Emails, personal greetings, texts, calls, facebook postings: short of a carrier pidgeon or a Morse-Code wiregram, I received well wishes from nearly every conceivable manner of communication.
I'll be honest, I was dreading the birthday. Dreading 37. Just dreading. To help chip away at this negativity, Mom pointed out: "Thomas, one day, quicker than you'd think, you'll be 62 wishing you were 37. Don't waste it."
Stacy didn't give up on getting together with me. I resisted and resisted and resisted. I wanted to go home and brood. Stupid. (She's responsible for the cake in the picture. White-Chocolate Raspberry Truffle Cheesecake!!)
I want you all to know I've started a book of things I love and that fill me with awe!
I want to thank everyone who made my 37th birthday so special. Harry Potter Uno, greeting cards that play 'Rock Around the Clock', keychains, elephant magnets, cupcakes, cookies, Plush Puff grourmet marshmallows, cash, gift cards, hugs, handshakes, "Age is only a number," "You still look good, Tom," greetings from: old girlfriends, fellow ex-Boy Scouts, former co-workers, present co-workers, comics, students, teachers, cousins, aunts, uncles, great-aunts, great-uncles, "signifcant others", immediate family, four other people who share September 13th, this quote: "'Sept 13' - the 'Day of Passionate Care' Intense, Devoted, Persevering. Mel Torme, Roald Dahl, Tom Antonellis. (from the 'Secret Language of Birthdays' book)", fellow actors, fellow voice-over artists, people whom I go back as far as kindergarten, former classmates at Lilja Elementary School, Wilson Middle School, Natick High School and Syracuse University, folks from my Arthur Murray extended family, this wish: "Happy Tom Antonellis Day! - Established in 1974, a day of stupid jokes, list comedy, McDonald's food, and the prioritization of family and good friends", white chocolate raspberry truffle cheesecake (I know I already mentioned it -- I needed to say it again!!), the Red Sox won -- what more could you ask for?
Thank you, thank you, thank you all.
- September 13, 2011
A few years ago I got a chance to enjoy a tour of Fenway Park with my dad, Tom Antonellis Sr. He's the one in the hat (the guy on the left was our tour guide).
Due to the distance between us, it's been awhile since I've been able to share a Mother's Day with my Mom or a Father's Day with my Dad. My sister and her fiancee have been able to create some nice celebrations with them though and I appreciate that. But that still doesn't alleviate the sense of loss over those holidays or the sense of guilt I have over missing them.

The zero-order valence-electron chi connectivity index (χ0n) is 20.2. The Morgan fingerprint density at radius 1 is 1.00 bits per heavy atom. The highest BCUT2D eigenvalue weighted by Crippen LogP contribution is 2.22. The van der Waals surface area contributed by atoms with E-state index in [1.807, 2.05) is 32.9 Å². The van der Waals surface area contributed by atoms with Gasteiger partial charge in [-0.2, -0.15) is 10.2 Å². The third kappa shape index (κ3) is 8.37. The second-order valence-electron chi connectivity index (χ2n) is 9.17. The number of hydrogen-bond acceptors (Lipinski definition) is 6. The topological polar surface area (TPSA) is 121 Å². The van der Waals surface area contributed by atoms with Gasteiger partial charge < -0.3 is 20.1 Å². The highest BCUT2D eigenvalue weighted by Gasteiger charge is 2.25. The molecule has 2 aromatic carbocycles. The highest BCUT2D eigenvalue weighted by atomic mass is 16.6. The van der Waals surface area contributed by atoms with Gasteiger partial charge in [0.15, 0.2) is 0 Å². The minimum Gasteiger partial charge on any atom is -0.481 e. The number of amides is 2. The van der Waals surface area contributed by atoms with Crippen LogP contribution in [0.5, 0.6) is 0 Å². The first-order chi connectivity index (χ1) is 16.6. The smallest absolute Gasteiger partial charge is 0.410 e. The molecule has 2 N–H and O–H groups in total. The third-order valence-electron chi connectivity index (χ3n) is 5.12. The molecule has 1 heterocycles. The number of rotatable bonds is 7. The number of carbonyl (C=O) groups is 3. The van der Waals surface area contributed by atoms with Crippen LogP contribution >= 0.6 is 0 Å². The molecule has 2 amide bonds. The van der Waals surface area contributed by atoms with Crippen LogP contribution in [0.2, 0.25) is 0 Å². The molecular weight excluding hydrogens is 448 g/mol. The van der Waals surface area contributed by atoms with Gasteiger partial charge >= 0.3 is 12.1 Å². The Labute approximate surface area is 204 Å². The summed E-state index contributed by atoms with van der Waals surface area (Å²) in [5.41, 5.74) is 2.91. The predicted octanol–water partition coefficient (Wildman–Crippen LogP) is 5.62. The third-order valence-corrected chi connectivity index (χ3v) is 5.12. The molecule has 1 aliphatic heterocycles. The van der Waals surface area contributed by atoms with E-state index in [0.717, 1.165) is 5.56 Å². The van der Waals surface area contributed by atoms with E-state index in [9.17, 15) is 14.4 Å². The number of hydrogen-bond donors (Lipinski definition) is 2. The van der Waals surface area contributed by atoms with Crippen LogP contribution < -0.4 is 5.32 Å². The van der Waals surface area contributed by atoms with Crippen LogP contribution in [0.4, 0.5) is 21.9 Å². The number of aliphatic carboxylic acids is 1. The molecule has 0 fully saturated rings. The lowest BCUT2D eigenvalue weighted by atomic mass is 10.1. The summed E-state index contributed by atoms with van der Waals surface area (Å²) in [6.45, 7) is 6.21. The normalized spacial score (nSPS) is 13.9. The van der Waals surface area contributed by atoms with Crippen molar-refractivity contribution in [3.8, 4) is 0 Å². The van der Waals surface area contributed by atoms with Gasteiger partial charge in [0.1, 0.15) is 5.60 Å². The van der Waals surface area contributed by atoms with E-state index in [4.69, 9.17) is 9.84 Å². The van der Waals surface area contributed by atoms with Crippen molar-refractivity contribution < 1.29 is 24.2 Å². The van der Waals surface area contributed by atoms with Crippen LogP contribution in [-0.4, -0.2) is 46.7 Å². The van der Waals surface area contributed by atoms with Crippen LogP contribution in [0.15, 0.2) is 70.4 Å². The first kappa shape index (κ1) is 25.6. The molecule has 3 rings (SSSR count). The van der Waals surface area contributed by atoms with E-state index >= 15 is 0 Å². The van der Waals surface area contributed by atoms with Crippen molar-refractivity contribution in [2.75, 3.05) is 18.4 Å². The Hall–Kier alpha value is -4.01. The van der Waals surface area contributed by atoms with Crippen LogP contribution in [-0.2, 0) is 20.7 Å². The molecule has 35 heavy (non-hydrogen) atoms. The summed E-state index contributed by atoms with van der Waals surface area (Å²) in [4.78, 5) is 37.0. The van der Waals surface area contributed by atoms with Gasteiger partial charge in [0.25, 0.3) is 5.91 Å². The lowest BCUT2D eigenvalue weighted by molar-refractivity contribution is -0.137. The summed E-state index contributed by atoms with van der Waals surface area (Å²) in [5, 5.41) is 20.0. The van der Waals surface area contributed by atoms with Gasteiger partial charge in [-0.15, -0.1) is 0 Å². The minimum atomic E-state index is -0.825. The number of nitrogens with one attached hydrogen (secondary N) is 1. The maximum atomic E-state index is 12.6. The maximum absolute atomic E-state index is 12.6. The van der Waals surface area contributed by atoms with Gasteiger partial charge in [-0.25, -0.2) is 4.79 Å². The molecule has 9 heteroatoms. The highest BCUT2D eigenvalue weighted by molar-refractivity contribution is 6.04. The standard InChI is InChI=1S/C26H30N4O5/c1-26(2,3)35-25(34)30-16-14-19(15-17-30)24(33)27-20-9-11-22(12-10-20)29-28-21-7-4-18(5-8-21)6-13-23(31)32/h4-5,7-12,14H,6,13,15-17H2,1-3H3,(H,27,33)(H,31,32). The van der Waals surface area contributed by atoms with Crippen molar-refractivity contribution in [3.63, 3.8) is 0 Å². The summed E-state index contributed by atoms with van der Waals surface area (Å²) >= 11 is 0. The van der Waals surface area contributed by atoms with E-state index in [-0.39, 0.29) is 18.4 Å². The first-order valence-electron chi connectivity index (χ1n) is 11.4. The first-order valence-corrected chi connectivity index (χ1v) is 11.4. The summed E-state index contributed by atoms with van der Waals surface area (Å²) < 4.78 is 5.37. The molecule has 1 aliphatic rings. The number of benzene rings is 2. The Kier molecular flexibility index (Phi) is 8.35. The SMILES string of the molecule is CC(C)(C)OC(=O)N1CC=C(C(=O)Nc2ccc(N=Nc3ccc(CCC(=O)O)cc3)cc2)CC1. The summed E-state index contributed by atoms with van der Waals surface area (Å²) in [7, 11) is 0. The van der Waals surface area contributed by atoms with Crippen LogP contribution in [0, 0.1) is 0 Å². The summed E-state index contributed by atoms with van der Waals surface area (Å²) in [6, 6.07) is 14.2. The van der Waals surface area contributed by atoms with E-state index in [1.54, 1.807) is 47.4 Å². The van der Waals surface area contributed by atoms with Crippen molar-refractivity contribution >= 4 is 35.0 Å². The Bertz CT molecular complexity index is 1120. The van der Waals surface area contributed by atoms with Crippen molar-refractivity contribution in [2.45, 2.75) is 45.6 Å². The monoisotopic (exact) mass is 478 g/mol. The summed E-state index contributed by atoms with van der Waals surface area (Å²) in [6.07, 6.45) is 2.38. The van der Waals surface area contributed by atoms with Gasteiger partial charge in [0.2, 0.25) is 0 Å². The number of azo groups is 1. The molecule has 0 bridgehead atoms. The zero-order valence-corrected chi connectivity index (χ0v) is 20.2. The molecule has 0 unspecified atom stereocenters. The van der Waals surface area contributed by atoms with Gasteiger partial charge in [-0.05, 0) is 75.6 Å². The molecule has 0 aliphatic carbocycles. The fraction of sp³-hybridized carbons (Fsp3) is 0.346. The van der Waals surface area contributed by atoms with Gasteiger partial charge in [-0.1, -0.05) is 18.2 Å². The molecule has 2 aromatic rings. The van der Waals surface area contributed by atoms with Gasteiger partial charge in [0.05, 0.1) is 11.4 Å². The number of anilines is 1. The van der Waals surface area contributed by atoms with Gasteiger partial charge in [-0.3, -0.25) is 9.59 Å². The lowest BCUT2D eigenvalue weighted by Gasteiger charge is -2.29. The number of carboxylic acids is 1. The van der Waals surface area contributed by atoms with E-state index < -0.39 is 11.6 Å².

I still remember the first time Dad and I went to Fenway. Our recent tour demonstrated to us the many changes, facelifts, additions and improvements that'd been made over the years especially those made since the 2004 World Series win. (The tour guide is showing his World Series win having worked there in 2004.) That first game I saw had Jerry Remy playing 2nd base. Now Jerry calls the game locally in Boston; his book on understanding baseball sits on Mom & Dad's end table.
I never remember if the Sox win when I see their games in person. And I pay more attention than ever because I fill out the scorecard in the program (using the technique Dad taught me during Little League). But, still, I never remember. I DO remember where I was. That first time with Dad was on the third base line. Box seats. The most recent time with Dad: in the bleachers. I can never get enough of Fenway Park. I truly hope my lifetime never sees its closure (like so many New York fans suffered when Yankee Stadium closed).
I'm grateful for the 2004 World Series win. I think it revitalized Fenway and played a great role in securing its future.
On Father's Day, I am thinking back on those times and looking forward to more of them in the future. I love you, Dad. And Mom: don't think I've forgotten -- all those Sox games were, in truth, gifts to me from both of you.
I met Casey Abrams and Naima Adedapo, 'American Idol' contestants yesterday. We hang for awhile and I taught Naima some mean Cha-Cha. Needless to say, she understood very well the concept of the Cha-Cha rocking on beat 2.
My mom rooted for Casey all season. Jacob Lusk arrived later in the night. All three of these kids (I say 'kids' because I'm older than all of them) were so gracious and so engaged with their fans. I and the lady I was with were the first to recognize them and approach them, inevitably launching the string of other approachees with their iPhones and smartphones in hand, taking pictures, asking for autographs, etc. Not once did they look annoyed or put out. They were truly interested in what we all had to say and in us. I told Jacob that my dad, a musician, thought very highly of his talent; he looked me dead in the eye and thanked me. Then he asked again for my name and my dad's name. I told him he was in luck: they're the same. "Tom Antonellis." He thanked me again.
You may not be a fan of 'American Idol', you may be a huge fan. I, myself, don't watch it -- I've only ever caught it when those I was with chose to turn it on. I have, though, enjoyed it every time and I can tell you: the generous nature of these kids that you see on screen is exactly how they are in "real life." For that, they truly should be "Idol"ized.